Thoughtful farming reigns supreme at Upper Five Vineyard in Talent, Oregon – OregonLive

Thoughtful farming reigns supreme at Upper Five Vineyard in Talent, Oregon – OregonLive

Thoughtful farming reigns supreme at Upper Five Vineyard in Talent, Oregon – OregonLive

Winery spotlight: Upper Five Vineyard
Terry Sullivan and his partner Molly Morison own a 3.5-acre vineyard in Talent, Oregon. Their plot of land at 1,920 feet above sea level in the Rogue Valley American Viticultural Area is the first certified organic vineyard in southern Oregon. In 2018 they earned biodynamic certification from Demeter USA. Their elegant, restrained wines are made by the highly-skilled John Grochau at his winery in Amity, Oregon.
Upper Five is best known for: Farming practices that include minimal, if any, irrigation and the refusal to destroy beneficial organisms by tilling the vineyard soil. “It is like a Hippocratic Oath for the land. Organic farming is ‘first, do no harm.’ Biodynamic farming is ‘then do some good,’” Sullivan said.
Innovation: Deploying a beneficial insect to keep grapevine leafroll disease out of his vineyard. Grapevine leafroll disease can reduce crop yields by upwards of 20%, and its presence in southern Oregon is a significant problem.
When Sullivan learned mealybugs are the disease vector, he looked for a natural solution to control them. “Most vineyards will spray insecticides, which I won’t and can’t do. Then I discovered farmers in California were having great success with a predatory ladybird beetle known as a mealybug destroyer,” Sullivan said.
Even though Sullivan stopped adding mealybug destroyers to his vineyard three years ago, they are still out there doing their job. The Upper Five Vineyard remains mealybug and leafroll-free.
“Must try” current release: 2020 Upper Five Vineyard Grenache ($28). I have always loved how the grenache at Upper Five tastes more like southern France than southern Oregon. Sullivan is particularly excited about this upcoming release because it is made in giant clay pots. “I think grenache made in amphora will become our flagship wine,” Sullivan said.
Biggest failure or success: Sullivan is proud that he has significantly reduced the use of fungicides such as elemental sulfur or knotweed extract to control mildew. “Most folks around here spray six times a year, and this year I sprayed twice,” Sullivan said.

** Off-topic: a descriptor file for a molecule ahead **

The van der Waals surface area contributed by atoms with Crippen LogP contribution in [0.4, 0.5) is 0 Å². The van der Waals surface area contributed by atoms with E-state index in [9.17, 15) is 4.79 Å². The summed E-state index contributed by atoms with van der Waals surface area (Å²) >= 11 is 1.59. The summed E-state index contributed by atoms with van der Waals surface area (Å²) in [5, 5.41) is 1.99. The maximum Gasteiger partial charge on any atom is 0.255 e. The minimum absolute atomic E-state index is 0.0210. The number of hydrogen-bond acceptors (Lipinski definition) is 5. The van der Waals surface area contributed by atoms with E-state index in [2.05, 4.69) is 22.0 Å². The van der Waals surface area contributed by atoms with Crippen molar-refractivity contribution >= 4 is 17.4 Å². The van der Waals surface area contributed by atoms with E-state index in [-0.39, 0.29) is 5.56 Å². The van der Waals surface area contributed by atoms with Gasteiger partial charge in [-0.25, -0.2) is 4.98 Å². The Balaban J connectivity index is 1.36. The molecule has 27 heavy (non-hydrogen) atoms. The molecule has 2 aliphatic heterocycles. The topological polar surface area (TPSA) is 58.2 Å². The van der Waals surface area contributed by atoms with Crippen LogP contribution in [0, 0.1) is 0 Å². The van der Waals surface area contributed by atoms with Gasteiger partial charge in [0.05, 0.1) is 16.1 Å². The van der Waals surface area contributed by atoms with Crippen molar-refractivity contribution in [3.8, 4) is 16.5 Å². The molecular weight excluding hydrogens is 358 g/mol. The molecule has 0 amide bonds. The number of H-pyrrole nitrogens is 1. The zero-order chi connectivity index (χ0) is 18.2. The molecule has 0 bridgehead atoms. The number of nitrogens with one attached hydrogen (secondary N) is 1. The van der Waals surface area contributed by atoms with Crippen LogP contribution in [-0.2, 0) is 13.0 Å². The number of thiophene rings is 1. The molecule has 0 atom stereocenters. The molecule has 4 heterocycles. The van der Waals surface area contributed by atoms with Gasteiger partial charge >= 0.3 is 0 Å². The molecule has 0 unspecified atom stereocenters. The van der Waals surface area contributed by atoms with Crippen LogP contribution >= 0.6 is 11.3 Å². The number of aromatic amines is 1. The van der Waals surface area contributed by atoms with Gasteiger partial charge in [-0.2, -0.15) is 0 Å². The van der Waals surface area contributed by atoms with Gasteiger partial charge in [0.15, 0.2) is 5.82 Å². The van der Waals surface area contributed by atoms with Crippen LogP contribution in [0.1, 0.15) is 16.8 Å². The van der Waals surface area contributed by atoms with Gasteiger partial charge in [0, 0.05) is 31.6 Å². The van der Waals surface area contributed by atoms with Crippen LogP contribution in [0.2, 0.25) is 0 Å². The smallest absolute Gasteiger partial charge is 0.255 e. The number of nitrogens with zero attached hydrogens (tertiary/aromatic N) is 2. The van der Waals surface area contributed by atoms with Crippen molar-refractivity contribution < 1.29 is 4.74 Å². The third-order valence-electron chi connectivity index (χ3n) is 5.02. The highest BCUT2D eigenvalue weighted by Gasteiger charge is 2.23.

Sullivan attributes the reduction to a lot of laborious canopy management work in the vineyard.
Last book read: “The Critic” by Peter May. “It’s not high-brow, but it is a fun read about a murder at a vineyard that’s trying to go organic,” Sullivan said.
History: Sullivan, an oceanographer, and Morison, a botanist, began their wine journey by buying the upper five acres of the historic Bagley pear orchard in Talent, Oregon, in 1999. They planted tempranillo, sauvignon blanc and syrah vines in 2003. In 2006 they added grenache.
For the first several years, they sold their fruit to Grochau Cellars. In 2010 they released a tempranillo as the first wine under their own label.
What we don’t know: Sullivan once located a sunken ship laden with gold. He was hired by a couple of treasure hunters he refers to as “pirates” to find the S.S. Islander, which sank in 1900 in 365 feet of water off the Alaskan coast. The steamship was reportedly carrying 30,000 pounds of gold at the time. “After I found it they offered me one percent of the treasure or my usual $800 per day fee,” Sullivan said.
Sullivan took the fee, which turned out to be a smart move. The treasure hunters were tied up for years in maritime court, fighting another company for rights to the wreck. The competing company eventually sold $4 million worth of gold in 2012. “I almost didn’t get rich off of oceanography,” Sullivan said.
Biggest inspiration: Doug Tunnell, the owner/winemaker at Brick House Vineyards in Newberg. “We discovered his biodynamic wines early on in our journey and they inspired us. They are on a different level,” Sullivan said.
Official winery motto: “More pretty than powerful.” Sullivan assures me the motto refers to the wines.
Where to buy: Even though Upper Five’s production is only 700 cases a year, you can find them in several locations around Ashland and Portland. The winery also offers bottle sales and the “U5″ wine club through their website.
The Ashland Food Co-Op offers a wide selection of Upper Five wines in Ashland, while Amuse and Larks serve them by the glass in their restaurants.
Numerous Portland retail bottle shops sell Upper Five wines, including Blackbird, Flying Fish Co. and Cellar 503. For dining experiences with Upper Five in northern Oregon wine country, head to Newberg to eat at Ruddick/Wood, Social Goods and the Newburgundian Bistro.
Outside Oregon, Upper Five’s lone location is Good Earth Natural Foods in Fairfax and Mill Valley, California.
upperfivevineyard.com or 541-285-8359.
— Michael Alberty writes about wine for The Oregonian/OregonLive. He can be reached at malberty0@gmail.com. To read more of his coverage, go to oregonlive.com/wine.
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